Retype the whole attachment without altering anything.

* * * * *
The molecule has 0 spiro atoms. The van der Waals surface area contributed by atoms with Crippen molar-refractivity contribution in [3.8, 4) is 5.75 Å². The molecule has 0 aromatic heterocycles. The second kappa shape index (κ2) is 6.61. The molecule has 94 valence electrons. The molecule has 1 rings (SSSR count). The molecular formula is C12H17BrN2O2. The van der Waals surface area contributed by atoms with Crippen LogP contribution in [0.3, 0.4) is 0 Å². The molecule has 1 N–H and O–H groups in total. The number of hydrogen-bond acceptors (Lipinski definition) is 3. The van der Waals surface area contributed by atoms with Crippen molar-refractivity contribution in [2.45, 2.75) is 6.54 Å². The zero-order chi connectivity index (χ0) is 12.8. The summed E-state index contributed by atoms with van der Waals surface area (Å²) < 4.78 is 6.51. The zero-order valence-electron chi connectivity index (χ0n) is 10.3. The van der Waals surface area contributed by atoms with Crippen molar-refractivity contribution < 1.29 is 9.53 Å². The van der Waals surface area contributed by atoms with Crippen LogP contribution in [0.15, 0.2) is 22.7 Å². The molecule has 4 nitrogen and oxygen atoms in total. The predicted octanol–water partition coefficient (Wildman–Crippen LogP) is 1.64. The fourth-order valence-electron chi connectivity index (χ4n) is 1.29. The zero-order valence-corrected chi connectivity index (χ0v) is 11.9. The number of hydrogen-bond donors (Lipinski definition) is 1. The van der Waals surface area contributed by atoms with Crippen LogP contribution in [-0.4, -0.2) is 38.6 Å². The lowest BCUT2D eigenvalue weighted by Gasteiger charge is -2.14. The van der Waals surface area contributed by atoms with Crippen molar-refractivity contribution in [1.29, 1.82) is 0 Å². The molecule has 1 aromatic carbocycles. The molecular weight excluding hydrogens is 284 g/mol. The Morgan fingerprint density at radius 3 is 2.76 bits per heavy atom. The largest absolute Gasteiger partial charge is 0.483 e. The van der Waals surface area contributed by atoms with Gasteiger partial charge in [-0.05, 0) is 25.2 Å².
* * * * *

The molecule has 0 spiro atoms. The van der Waals surface area contributed by atoms with Crippen molar-refractivity contribution in [3.8, 4) is 5.75 Å². The molecule has 0 aromatic heterocycles. The second kappa shape index (κ2) is 6.61. The molecule has 94 valence electrons. The molecule has 1 rings (SSSR count). The molecular formula is C12H17BrN2O2. The van der Waals surface area contributed by atoms with Crippen LogP contribution in [0.3, 0.4) is 0 Å². The molecule has 1 N–H and O–H groups in total. The number of hydrogen-bond acceptors (Lipinski definition) is 3. The van der Waals surface area contributed by atoms with Crippen molar-refractivity contribution in [2.45, 2.75) is 6.54 Å². The zero-order chi connectivity index (χ0) is 12.8. The summed E-state index contributed by atoms with van der Waals surface area (Å²) < 4.78 is 6.51. The zero-order valence-electron chi connectivity index (χ0n) is 10.3. The van der Waals surface area contributed by atoms with Crippen molar-refractivity contribution < 1.29 is 9.53 Å². The van der Waals surface area contributed by atoms with Crippen LogP contribution in [0.15, 0.2) is 22.7 Å². The molecule has 4 nitrogen and oxygen atoms in total. The predicted octanol–water partition coefficient (Wildman–Crippen LogP) is 1.64. The fourth-order valence-electron chi connectivity index (χ4n) is 1.29. The zero-order valence-corrected chi connectivity index (χ0v) is 11.9. The number of hydrogen-bond donors (Lipinski definition) is 1. The van der Waals surface area contributed by atoms with Crippen LogP contribution in [-0.4, -0.2) is 38.6 Å². The lowest BCUT2D eigenvalue weighted by Gasteiger charge is -2.14. The van der Waals surface area contributed by atoms with Crippen molar-refractivity contribution in [1.29, 1.82) is 0 Å². The molecule has 1 aromatic carbocycles. The molecular weight excluding hydrogens is 284 g/mol. The Morgan fingerprint density at radius 3 is 2.76 bits per heavy atom. The largest absolute Gasteiger partial charge is 0.483 e. The van der Waals surface area contributed by atoms with Gasteiger partial charge in [-0.05, 0) is 25.2 Å².